Doctoral learners are preparing for innovation and leadership in their field. Keeping a tight grip on time is crucial for success. In both online and on-ground programs, research is a constant demand. The ability to balance personal, professional and academic responsibilities is an important life skill that will serve graduates long after earning their degree.
Creating a work/life balance takes time and practice. When work or personal demands change, or commitment softens, it is important to review your work/life balance and tackle some common mistakes.
1. Don’t Sweat the Small Stuff
Any work/life balance will challenge you to commit to a routine, which can be challenging over time, especially for learners in a doctoral program. Small mistakes can be disappointing, but our reactions usually have more impact than the mistake itself.
For example, a restless night might make you less productive throughout the day, but it does not stop you from going about your workday, research and personal life. It is more of a strain to go through the motions, but sleep is something you can recover.
2. Keep an Eye Out for Patterns
Learners are susceptible to forming harmful habits, especially with persistent research demands. A restless night may lead to restlessness over time, and you may find yourself distracted or engaged in idle activities throughout your day.
Some patterns (such as poor sleep hygiene) affect necessary parts of a healthy lifestyle, but some come from conflicting priorities causing you to spend time irresponsibly (such as taking on too many projects at work or abandoning academic responsibilities for your personal life).
It is important to keep track of these small problems over time, whether you record them in a journal, keep a record of the time it takes you to perform activities during the day or simply keep an eye out for recurring problems.
3. Avoid Hyper-focusing
Too much focus in one area of life is the problem a work/life balance tries to avoid. Stressful moments or setbacks in your doctoral journey can cause irresponsible behavior. Focusing too much on academic responsibilities can be harmful to your performance in all areas of life.
4. Avoid a Routine Rut
Time is valuable and easy to lose, which is why routines are extremely important in the doctoral journey. A successful work/life balance will involve regular scheduling, streamlined morning routines and commitment to routine. When a work/life balance is too strict, learners are likely to burnout and neglect self-care.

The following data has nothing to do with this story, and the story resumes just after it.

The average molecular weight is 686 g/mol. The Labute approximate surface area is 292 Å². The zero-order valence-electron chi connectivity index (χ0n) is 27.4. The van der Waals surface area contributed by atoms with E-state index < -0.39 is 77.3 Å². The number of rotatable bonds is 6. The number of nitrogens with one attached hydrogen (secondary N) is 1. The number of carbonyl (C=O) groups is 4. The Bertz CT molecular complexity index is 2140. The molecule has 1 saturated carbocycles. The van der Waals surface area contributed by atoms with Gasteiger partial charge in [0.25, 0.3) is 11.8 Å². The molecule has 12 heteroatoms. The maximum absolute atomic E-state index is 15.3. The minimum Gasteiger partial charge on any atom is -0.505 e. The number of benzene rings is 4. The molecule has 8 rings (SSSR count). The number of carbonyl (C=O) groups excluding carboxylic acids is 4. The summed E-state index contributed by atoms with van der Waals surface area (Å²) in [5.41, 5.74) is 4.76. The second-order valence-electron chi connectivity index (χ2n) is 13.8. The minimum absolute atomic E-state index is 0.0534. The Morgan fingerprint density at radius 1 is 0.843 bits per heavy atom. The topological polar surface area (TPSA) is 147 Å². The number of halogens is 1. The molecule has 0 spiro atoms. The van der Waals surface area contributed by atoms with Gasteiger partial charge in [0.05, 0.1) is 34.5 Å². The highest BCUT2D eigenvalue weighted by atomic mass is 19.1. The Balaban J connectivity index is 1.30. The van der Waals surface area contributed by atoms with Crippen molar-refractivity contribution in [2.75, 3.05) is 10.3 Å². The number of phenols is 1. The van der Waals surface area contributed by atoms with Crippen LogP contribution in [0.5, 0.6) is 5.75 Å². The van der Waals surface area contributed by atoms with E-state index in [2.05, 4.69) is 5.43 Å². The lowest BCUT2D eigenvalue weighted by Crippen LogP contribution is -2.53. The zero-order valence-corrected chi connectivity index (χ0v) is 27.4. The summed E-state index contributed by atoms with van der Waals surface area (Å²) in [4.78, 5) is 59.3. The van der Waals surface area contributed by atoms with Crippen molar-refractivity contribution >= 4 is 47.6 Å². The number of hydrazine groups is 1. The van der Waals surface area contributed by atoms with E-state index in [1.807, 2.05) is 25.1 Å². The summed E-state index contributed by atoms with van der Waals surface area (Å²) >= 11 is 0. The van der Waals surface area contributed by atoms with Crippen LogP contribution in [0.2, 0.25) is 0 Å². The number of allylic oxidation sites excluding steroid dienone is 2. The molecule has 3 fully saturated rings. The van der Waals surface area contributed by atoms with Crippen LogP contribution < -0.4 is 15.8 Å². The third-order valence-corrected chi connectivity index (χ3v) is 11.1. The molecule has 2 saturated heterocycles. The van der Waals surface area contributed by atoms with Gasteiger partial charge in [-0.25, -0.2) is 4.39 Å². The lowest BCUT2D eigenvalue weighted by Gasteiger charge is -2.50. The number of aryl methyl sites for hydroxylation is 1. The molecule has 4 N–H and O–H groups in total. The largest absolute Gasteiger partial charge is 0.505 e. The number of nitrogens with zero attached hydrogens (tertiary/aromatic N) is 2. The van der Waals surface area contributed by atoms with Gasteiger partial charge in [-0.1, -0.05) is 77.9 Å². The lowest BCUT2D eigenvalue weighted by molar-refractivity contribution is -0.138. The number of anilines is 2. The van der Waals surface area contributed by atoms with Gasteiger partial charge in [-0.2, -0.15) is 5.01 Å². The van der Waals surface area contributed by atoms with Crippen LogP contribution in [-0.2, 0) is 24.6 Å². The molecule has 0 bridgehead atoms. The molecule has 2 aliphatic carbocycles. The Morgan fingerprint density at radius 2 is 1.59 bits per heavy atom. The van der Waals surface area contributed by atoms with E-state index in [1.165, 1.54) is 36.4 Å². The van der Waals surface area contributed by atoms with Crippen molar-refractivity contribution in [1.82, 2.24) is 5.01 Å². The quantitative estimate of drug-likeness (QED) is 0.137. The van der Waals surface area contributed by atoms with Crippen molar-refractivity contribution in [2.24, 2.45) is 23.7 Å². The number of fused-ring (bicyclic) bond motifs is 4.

5. Set Goals
Goals are important for the success of your doctoral journey. Setting goals in all areas of your life is a way to test the success of your work/life balance. Goals might include writing a certain number of words weekly, seeing movies with friends or families, finishing projects before a deadline. Whatever you plan to achieve, goals give your work/life balance a stronger sense of purpose and direction.
6. Expect the Unexpected
Unexpected events happen in life. Sometimes learners will be justified in throwing aside the work/life balance for family emergencies, extreme burnout and other situations that require serious commitment.
These events do not excuse you from getting back in touch with your work/life balance, and your ability to get back into a healthy lifestyle will be crucial to success in your doctoral journey. Recognize that unexpected events will happen, but accept that you will need to persevere and keep up good habits.
7. Know a Bad Balance
There are times when some learners may find a balance that seems “good enough,” even if it causes strain or stress occasionally. An example of this is having a flexible morning routine where you may not have clothes set out or where you tend to make breakfast shortly before leaving for work. Flaws might not ruin your balance, but it is important to save yourself needless stress by keeping life orderly.
Are you ready to take the next step in your career? Grand Canyon University offers a variety of cutting-edge doctoral degree programs designed to prepare you to lead and innovate in your field. To learn more about the programs offered by the College of Doctoral Studies, visit our website or click on the Learn More Information button on this page.
Written by Samuel Sprague, a public policy major at Grand Canyon University.
The views and opinions expressed in this article are those of the author’s and do not necessarily reflect the official policy or position of Grand Canyon University.